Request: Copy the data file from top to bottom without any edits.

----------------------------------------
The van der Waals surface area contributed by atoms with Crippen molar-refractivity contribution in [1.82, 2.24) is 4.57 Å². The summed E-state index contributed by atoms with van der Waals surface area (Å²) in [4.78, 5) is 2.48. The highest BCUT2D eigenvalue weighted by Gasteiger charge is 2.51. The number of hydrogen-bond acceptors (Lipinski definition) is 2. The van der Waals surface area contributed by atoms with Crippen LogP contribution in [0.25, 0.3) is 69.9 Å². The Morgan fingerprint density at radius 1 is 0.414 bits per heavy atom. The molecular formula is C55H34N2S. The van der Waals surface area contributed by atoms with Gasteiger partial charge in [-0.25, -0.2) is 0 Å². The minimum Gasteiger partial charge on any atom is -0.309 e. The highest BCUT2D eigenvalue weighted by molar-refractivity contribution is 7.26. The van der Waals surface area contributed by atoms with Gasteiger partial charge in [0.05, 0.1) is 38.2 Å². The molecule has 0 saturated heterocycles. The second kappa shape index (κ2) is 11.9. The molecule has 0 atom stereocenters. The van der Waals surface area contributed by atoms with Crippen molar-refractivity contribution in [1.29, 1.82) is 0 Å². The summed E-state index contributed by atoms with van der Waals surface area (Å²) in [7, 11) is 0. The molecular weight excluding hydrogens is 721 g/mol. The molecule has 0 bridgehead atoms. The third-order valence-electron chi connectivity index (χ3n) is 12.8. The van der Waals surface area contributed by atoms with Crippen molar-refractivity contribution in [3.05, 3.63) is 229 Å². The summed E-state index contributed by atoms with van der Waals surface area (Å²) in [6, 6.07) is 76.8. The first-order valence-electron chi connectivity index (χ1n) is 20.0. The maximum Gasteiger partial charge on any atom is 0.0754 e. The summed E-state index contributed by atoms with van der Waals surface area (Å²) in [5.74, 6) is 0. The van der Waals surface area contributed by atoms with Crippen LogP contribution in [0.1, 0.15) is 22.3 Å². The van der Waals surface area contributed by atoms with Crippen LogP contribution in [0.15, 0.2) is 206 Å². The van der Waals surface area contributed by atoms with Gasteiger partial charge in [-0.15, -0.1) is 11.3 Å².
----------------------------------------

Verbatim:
The van der Waals surface area contributed by atoms with Crippen molar-refractivity contribution in [1.82, 2.24) is 4.57 Å². The summed E-state index contributed by atoms with van der Waals surface area (Å²) in [4.78, 5) is 2.48. The highest BCUT2D eigenvalue weighted by Gasteiger charge is 2.51. The number of hydrogen-bond acceptors (Lipinski definition) is 2. The van der Waals surface area contributed by atoms with Crippen LogP contribution in [0.25, 0.3) is 69.9 Å². The Morgan fingerprint density at radius 1 is 0.414 bits per heavy atom. The molecular formula is C55H34N2S. The van der Waals surface area contributed by atoms with Gasteiger partial charge in [-0.25, -0.2) is 0 Å². The minimum Gasteiger partial charge on any atom is -0.309 e. The highest BCUT2D eigenvalue weighted by molar-refractivity contribution is 7.26. The van der Waals surface area contributed by atoms with Gasteiger partial charge in [0.05, 0.1) is 38.2 Å². The molecule has 0 saturated heterocycles. The second kappa shape index (κ2) is 11.9. The molecule has 0 atom stereocenters. The van der Waals surface area contributed by atoms with Crippen molar-refractivity contribution in [1.29, 1.82) is 0 Å². The summed E-state index contributed by atoms with van der Waals surface area (Å²) in [7, 11) is 0. The molecular weight excluding hydrogens is 721 g/mol. The molecule has 0 bridgehead atoms. The third-order valence-electron chi connectivity index (χ3n) is 12.8. The van der Waals surface area contributed by atoms with Crippen molar-refractivity contribution in [3.05, 3.63) is 229 Å². The summed E-state index contributed by atoms with van der Waals surface area (Å²) in [6, 6.07) is 76.8. The first-order valence-electron chi connectivity index (χ1n) is 20.0. The maximum Gasteiger partial charge on any atom is 0.0754 e. The summed E-state index contributed by atoms with van der Waals surface area (Å²) in [5.74, 6) is 0. The van der Waals surface area contributed by atoms with Crippen LogP contribution in [0.1, 0.15) is 22.3 Å². The van der Waals surface area contributed by atoms with Crippen LogP contribution in [0.15, 0.2) is 206 Å². The van der Waals surface area contributed by atoms with Gasteiger partial charge in [-0.15, -0.1) is 11.3 Å².